If you tried to access online my review of the Columbus Symphony Orchestra concert last Saturday, May 21, 2017 anytime before 11:45 this morning, you were not successful.
I, too, tried to access my review – which I had submitted at 11:24 p.m. Saturday – online and could not find it. When I inquired, I was told, in writing, that the review had been published last Sunday, 22 May, on page B2 of the print edition of TheColumbus Dispatch, but that it appeared “that it did not get to the web,” possibly because of “merely an oversight at a late hour with much going on.”
I am happy to report that my review of the final concert of the Columbus Symphony Orchestra’s 2016-17 season – also the orchestra’s only performance this season of Mahler’s phenomenal Third Symphony and the ensemble’s special concert dedicated to the memory of one of Columbus’ great philanthropists, the avid classical music supporter Anne Melvin – has now been published in the Web edition of The Columbus Dispatch.
A paragraph containing the name of the composer and the title of the final work on the program was edited out in its entirety and, it seems, left on the cutting room floor. That paragraph also gave a nod to some lovely solo playing by the Columbus Symphony Orchestra’s acting concertmaster.
In case you’d like to read the part of the review that was edited out, below in boldface is the missing paragraph as I submitted it and in its original context – that is, between its preceding and following paragraphs as intended:
Ruan (Chinese lute) soloist Sun Li opened the fifth movement, Rhythm, with a spirited solo set to a funky beat. In the final movement, The Grand Canal, the orchestra reprised music from earlier movements with conviction and flair, which the audience rewarded with a standing ovation.
Rimsky-Korsakov’s Scheherazade opened with stentorian flourish. A lovely solo by acting concertmaster Joanna Frankel led to the full orchestra’s rhapsodic undulations in the first movement, The Sea and Sinbad’s Ship.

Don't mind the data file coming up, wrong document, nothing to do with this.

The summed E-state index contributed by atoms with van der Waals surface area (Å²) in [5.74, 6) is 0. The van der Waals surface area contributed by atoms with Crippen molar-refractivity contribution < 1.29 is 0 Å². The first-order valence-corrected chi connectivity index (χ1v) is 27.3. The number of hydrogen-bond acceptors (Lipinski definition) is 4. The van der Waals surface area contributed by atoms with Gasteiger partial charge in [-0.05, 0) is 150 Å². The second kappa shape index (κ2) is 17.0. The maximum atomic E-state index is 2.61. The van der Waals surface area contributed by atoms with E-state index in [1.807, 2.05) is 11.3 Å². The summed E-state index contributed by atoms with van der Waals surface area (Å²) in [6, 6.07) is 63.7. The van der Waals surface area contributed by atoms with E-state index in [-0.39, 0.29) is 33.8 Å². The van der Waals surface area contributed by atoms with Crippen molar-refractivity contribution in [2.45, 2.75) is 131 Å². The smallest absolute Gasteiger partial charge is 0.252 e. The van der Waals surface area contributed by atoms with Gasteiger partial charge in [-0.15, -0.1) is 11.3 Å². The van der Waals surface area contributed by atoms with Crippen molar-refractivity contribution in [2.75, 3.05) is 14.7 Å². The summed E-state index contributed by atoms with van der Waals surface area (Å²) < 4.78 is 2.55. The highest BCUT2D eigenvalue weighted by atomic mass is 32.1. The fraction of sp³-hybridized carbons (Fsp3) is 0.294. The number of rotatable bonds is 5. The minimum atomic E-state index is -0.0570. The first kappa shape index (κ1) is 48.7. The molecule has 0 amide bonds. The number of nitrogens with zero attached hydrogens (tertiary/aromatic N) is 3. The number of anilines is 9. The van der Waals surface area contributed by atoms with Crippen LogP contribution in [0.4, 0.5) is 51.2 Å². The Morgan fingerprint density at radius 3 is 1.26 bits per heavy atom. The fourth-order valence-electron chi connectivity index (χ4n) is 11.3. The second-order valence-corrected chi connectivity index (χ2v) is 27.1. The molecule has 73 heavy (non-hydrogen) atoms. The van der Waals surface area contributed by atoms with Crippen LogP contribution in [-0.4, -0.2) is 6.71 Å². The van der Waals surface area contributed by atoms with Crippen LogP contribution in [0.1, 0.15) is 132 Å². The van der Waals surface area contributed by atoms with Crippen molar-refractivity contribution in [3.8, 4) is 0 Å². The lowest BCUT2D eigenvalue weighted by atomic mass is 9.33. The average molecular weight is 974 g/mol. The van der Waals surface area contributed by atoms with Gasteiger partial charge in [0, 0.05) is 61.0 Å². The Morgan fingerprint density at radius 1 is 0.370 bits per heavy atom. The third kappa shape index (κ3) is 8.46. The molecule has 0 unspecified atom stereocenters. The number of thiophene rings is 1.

Wonderful solos in the woodwinds decorated the second movement, The Story of the Kalendar Prince, though the tempo throughout seemed a bit stodgy and the ensemble could have been crisper.
Recently, I gave a performance of a few opera arias with David Thomas, the principal clarinetist with the Columbus Symphony Orchestra, and pianist Orlay Alonso, piano faculty at Capital University and half of the Alonso Brothers Piano Duo. You can listen to our performances in the unedited audio files below.
The fact of this performance is, in itself, not really news. But what is potentially of enough value to be shared, is what I learned from giving this performance about dealing with performance anxiety.
The stage can be a cold and lonely place when you know you have it in you to perform well, but can’t manage to get the best of yourself out before an audience. I know this feeling well. And while I make no claim to be any sort of expert in managing performance anxiety, I do claim to be an expert in my own experience with performance anxiety. Hopefully, sharing what I’ve learned about why debilitating performance anxiety happens and how to deal with it can be of help to you and others.
I’ll cover various topics related to performance anxiety in a series of posts published over the next several weeks. In this installment, I take a hard look at the roles of fear and its demon spawn, perfectionism.
Fear: Acknowledge It. Then Request That It Kindly Go to Hell.